Most recently, in Oberson v. U.S. Dep't of Agriculture, 441 F.3d 703 (9th Cir.2006), we held that the Forest Service, in raising the speed limit on a snowmobile trail to 45 m.p.h. without first assuring the safety of travel up to that speed, did not make a “decision grounded in public policy or ․ competing policy considerations.” Id. at 709. Although the decision to open a particular trail or to adopt a 45 m.p.h. speed limit after warranting the safety of that speed was protected, “the Service c[ould] not claim that its failure to warn of hazardous conditions at that speed [wa]s protected by the discretionary function exception.” Id. at 711 (emphasis added). This was especially true given the absence of evidence that the agency's failure to post a warning or to remedy a known hazard was the product of a policy choice. Id. at 712.
On the other hand, we have held decisions about the implementation of safety considerations on park roads and trails to be protected, where circumstances clearly showed they were the result of a judgment grounded in social, economic and political policy. In Valdez v. United States, Valdez was rendered quadriplegic when he fell down a waterfall in Kings Canyon National Park. Valdez argued that the regulations in Park Service policy manuals were mandatory, such that the Park Service lacked any choice over the challenged conduct. 56 F.3d at 1179-80. We rejected his argument:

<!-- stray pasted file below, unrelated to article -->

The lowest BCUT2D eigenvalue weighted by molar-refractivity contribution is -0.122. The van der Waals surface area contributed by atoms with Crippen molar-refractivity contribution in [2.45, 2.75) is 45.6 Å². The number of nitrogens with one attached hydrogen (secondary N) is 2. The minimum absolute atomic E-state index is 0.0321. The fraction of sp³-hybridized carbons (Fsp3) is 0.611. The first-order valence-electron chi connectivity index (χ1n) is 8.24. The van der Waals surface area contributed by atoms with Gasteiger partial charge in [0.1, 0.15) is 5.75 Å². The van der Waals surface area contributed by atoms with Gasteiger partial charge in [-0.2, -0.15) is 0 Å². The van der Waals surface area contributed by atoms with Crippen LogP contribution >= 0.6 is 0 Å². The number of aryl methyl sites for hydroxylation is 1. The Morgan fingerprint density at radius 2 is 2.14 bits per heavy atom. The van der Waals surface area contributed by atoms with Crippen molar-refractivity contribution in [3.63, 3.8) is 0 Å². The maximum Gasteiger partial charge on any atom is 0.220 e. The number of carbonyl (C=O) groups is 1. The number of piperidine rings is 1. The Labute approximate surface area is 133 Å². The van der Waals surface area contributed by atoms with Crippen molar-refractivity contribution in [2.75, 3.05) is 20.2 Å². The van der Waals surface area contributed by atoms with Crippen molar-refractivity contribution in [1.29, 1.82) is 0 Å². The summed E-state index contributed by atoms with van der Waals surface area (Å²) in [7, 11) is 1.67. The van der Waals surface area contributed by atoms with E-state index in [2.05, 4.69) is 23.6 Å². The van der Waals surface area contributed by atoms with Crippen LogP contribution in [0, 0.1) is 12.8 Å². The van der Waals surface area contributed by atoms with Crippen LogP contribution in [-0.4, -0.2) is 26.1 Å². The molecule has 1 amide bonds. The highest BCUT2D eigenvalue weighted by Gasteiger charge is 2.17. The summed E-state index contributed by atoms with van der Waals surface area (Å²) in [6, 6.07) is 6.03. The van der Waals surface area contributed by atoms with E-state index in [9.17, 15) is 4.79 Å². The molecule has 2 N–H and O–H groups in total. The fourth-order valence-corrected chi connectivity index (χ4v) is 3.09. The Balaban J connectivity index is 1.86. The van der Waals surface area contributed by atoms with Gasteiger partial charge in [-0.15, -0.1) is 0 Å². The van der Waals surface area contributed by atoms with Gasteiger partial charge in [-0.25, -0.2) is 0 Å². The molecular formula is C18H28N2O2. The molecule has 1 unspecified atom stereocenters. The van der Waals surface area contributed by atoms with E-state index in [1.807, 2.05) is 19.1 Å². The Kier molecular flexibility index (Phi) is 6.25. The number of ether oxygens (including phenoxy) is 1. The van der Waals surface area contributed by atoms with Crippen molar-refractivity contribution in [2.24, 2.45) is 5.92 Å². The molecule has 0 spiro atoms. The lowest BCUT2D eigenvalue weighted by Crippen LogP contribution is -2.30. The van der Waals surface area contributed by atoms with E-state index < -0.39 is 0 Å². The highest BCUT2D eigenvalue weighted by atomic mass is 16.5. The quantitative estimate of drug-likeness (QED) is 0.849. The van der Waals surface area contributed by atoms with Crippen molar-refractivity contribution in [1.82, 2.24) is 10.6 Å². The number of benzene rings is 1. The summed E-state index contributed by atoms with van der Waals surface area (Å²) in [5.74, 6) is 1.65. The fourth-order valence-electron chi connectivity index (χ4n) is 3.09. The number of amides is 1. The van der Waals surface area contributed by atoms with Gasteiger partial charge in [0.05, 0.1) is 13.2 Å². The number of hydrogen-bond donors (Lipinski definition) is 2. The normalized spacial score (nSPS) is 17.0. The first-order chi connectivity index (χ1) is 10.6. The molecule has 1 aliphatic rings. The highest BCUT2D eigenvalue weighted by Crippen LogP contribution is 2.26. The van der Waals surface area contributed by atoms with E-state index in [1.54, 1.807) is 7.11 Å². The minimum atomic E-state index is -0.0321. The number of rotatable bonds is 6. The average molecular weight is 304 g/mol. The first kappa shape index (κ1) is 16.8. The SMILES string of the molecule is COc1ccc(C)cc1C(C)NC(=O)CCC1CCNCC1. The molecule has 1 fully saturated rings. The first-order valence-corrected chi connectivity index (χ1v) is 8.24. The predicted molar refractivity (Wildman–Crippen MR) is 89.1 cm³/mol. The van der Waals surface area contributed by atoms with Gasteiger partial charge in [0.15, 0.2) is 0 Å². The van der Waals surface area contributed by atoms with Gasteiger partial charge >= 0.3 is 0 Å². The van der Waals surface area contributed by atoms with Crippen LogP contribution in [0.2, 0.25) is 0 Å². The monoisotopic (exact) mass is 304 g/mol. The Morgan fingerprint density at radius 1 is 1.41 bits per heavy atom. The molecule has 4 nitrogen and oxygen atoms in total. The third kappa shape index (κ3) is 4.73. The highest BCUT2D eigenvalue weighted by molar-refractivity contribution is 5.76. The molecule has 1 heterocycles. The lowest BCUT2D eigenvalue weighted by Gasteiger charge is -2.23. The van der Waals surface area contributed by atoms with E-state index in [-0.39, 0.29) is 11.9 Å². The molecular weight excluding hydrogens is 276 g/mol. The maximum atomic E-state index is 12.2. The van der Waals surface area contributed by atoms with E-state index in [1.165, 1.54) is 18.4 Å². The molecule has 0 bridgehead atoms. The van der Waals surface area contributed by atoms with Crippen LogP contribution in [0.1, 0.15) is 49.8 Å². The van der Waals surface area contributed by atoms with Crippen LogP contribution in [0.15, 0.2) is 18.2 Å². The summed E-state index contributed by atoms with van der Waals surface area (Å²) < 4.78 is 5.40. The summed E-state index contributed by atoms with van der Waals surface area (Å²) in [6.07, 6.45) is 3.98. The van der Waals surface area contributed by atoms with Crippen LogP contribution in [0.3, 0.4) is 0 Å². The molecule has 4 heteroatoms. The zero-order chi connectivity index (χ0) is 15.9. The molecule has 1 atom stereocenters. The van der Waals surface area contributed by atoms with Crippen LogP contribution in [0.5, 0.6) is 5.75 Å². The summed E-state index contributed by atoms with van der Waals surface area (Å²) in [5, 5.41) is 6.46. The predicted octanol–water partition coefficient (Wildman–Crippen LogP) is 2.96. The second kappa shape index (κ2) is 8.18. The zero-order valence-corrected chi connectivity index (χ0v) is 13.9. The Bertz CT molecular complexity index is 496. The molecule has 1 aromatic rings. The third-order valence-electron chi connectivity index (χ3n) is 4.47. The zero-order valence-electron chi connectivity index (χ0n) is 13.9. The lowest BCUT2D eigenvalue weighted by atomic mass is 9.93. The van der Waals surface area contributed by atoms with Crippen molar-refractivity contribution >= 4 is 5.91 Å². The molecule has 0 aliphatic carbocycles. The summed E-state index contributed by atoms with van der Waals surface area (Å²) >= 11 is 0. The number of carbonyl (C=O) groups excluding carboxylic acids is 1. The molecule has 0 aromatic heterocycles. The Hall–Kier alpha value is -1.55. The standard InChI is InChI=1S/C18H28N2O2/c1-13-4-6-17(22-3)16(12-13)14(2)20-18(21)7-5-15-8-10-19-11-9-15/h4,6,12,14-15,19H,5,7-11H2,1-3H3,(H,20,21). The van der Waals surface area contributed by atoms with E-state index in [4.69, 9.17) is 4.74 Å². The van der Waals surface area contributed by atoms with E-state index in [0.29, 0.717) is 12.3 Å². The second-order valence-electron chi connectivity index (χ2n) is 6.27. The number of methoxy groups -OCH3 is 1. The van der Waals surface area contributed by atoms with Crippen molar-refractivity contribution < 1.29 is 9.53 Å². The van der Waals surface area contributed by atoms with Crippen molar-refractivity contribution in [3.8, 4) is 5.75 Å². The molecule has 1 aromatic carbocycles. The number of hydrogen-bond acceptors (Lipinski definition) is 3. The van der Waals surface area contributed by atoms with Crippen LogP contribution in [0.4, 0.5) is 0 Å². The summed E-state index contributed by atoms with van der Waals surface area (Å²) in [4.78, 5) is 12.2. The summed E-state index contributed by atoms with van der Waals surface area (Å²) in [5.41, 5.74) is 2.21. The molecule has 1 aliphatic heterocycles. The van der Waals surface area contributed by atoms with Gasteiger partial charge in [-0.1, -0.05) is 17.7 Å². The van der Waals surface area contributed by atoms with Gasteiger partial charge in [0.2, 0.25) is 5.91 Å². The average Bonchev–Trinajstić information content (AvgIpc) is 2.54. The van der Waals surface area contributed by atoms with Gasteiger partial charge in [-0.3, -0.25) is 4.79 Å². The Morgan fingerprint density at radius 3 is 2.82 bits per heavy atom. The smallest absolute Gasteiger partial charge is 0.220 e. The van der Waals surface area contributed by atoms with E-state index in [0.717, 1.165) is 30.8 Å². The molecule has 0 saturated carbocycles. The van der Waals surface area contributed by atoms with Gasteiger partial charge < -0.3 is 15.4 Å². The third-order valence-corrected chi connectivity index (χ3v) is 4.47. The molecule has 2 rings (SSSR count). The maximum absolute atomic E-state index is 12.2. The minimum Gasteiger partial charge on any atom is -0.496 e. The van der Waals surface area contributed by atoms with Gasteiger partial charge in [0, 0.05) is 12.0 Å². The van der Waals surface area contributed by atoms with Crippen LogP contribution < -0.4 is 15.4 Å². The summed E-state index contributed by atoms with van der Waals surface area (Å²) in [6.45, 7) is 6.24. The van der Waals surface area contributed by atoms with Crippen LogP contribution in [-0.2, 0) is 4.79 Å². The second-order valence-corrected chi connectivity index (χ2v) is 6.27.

While the said policy guidelines certainly outline general policy goals regarding visitor safety, the means by which NPS employees meet these goals necessarily involves an exercise of discretion. These guidelines can be considered mandatory only in the larger sense that they set forth broad policy goals attainable only by the exercise of discretionary decisions.
Id. at 1180. Because the challenged conduct “clearly implicate [d] a choice between the competing policy considerations of maximizing access to and preservation of natural resources versus the need to minimize potential safety hazards,” it fell within the discretionary function exception. Id.
Likewise, Childers v. United States involved a FTCA suit brought by the parents of David Childers, who died in a winter hiking accident in Yellowstone National Park. To determine whether the Park Service's failure to post warning signs on the fatal trail was protected, we considered the statutes and regulations under which the Park Service operated and held that the decision as to the posting of warning signs was left in the hands of Park Service rangers. 40 F.3d at 974-76. “Their decisions [we]re policy-based, requiring them to balance access with safety, and take into account conservation and resources in designing area plans and making individual trail determinations.” Id. at 976.